Reviewed: Bell’s Double Two Hearted Ale
Official description: Everything you love about our classic Two Hearted® Ale… now in a double IPA. With two and a half times the amount of Centennial hops, Double Two Hearted® has intense pine and citrus notes, a resinous hop aroma and rich malt character. 11% ABV.
Bell’s Brewery – Bell’s Double Two Hearted Ale – 12oz bottle served in Rastal Harmony glass – 11% ABV
Even though it has been around since at least 2015, this imperial version of Two Hearted Ale is now available in bottles across the country for the first time. Last year I reviewed Bell’s Hopslam, which is their most well-known Double IPA. They also make The Oracle (10%), which is outstanding but hard to track down and possibly discontinued for 2019. Bell’s then recently added a year-round Double IPA to their portfolio, Hopsoulution (8%). (Hopsoulution is at least listed on their website as year-round but the release calendar says it was only available for April of this year.) So Bell’s already has plenty of Double IPAs. Why release another?
Well, at 11%, Double Two Hearted easily slots into a different category altogether: Triple IPA. But the most important question remains: Why not call it Four Hearted Ale?
I’m sampling Double Two Hearted Ale from a six-pack of 12oz bottles that I picked up for $19 plus tax. On the paper six-pack carrier itself, there’s language that makes it clear that this beer is much higher alcohol than normal. That’s extremely useful for the consumer so that they don’t balk at the $19/six-pack price tag. Plus, no one wants to get home, grab a cold beer out of the fridge, and be passed out before dinner.
On the bottles themselves, there’s a tiny packaging date on the back label that reads 8/21/19, which places this batch at about a month old at the time of review – well within the brewery’s recommended 3-month shelf life.
Into my glass, Double Two Hearted is crystal clear amber in color with towering, yellowish beige foam that persists for several minutes. Just for kicks, I grabbed a sixer of regular Two Hearted to try side by side. Perhaps the craziest thing is that these two beers look exactly alike in the glass. Despite the beefed-up recipe, they are the same SRM with the same head formation and foam color.
The aroma starts off with some volatile soapy notes that dissipate after a while to reveal orange gummy slices, candied citrus, pound cake, and buttery pie crust moving later to lemon rind and intense mint. The minty aroma I get sometimes with barleywine, a style in which this beer has lots in common. With the first few sips, there’s a rush of booze, sugar, and bitterness that collide gracelessly. Rougher tannic flavors muddy up the experience, making it difficult to enjoy. Moreover, high alcohol thins out the body so that there’s minuscule malty balance available. Left unchecked, the beer’s intense bitterness creates an unpleasant wicking effect. To its credit, Double Two Hearted isn’t sticky or cloying – a common fault of high gravity blonde and amber ales. But the 11% still hits you quickly and hard – overtaking the experience.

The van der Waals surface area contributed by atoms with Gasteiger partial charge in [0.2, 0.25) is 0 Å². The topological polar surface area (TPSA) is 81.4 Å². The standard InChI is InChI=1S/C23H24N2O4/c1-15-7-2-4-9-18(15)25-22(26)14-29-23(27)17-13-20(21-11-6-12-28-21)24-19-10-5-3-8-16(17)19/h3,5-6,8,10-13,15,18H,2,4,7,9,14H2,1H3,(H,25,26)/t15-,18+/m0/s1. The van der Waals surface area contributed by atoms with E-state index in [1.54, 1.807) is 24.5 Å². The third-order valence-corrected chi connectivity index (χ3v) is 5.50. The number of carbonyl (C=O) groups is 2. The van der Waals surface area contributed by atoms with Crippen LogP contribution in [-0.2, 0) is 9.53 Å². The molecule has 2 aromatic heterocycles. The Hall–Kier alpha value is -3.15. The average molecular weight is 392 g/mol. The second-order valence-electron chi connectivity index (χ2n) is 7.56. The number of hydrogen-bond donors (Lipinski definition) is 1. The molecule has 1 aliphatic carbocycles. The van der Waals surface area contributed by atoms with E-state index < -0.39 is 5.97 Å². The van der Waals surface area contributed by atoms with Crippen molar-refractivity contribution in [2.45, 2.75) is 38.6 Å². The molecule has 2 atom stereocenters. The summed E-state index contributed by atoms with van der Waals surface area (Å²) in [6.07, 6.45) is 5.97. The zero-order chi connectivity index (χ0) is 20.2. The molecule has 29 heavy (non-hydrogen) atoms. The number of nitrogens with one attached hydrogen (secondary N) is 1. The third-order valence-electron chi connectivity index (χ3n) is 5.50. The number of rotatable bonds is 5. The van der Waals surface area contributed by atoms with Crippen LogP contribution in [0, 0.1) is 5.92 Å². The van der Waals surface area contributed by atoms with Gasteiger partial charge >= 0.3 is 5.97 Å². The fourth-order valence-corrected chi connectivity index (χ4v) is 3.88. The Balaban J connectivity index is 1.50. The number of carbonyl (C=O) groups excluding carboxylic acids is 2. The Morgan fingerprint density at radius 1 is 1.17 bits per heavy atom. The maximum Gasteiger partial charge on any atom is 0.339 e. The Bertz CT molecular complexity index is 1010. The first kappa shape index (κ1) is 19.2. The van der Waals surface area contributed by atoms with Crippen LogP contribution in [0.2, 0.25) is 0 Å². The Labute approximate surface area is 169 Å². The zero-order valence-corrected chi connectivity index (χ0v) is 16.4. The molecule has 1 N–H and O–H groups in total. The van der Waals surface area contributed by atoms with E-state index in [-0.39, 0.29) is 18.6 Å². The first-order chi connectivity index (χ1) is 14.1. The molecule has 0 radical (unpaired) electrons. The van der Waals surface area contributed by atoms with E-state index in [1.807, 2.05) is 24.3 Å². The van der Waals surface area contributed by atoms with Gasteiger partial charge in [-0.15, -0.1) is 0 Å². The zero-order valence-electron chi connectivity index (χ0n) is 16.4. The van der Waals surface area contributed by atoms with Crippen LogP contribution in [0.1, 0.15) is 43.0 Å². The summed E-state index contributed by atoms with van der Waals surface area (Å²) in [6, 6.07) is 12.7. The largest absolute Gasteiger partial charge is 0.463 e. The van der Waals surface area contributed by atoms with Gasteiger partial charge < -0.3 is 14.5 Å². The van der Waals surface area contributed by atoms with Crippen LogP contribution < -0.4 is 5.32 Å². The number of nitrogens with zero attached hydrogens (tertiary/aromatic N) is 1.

Like I said earlier, I tried this side by side with regular Two Hearted. The regular strength version was far more enjoyable. With much lower alcohol, the mouthfeel felt richer with more substance and better balance. Apparent bitterness was fairly similar since there’s relatively less sugar to compete with. A lasting bitter finish with regular Two Hearted is missing with the imperial version, which ends abruptly.
Perceived Specs for Bell’s Double Two Hearted Ale
Many liver cells died to bring us this review. Double Two Hearted is one beast of a beer that shares exterior properties with the classic Two Hearted Ale like its graphic design, name, and appearance in the glass. But once you dive in, Double Two Hearted is convoluted. The mouthfeel is at times rough and tannic and at other times dull and uninviting. The ABV overpowers the experience, giving you an intense buzz before you’re even halfway through the glass. I think it’s an interesting beer for novelty’s sake, but too gimmicky and forced compared to the time-tested Hopslam or Oracle recipes. Though it does do what it sought out to accomplish: create an absolutely massive version of our adored Two Hearted Ale. The end result is just too intense for my liking.
With its massive 11% ABV, Double Two Hearted Ale slots into the Triple IPA category. Some solid examples from this niche group include Stone RuinTen Triple IPA at 10.8%, Knee Deep Simtra at 11.25%, Lagunitas The Waldos’ Special at 11.7%, and Founders Devil Dancer at 12%.
* * *
The Full Pint is a fully independent website dedicated to bringing you the highest quality reviews of today’s craft beer. Our team has no financial conflicts of interest with the beer industry in order to give you the least biased information out there in today’s craft beer world. Please use the comment section below for general comments about this beer and/or our review. If you would like to see a specific beer reviewed or have general comments on reviews, please email info(at)thefullpint.com. For more information on how we review beer read here.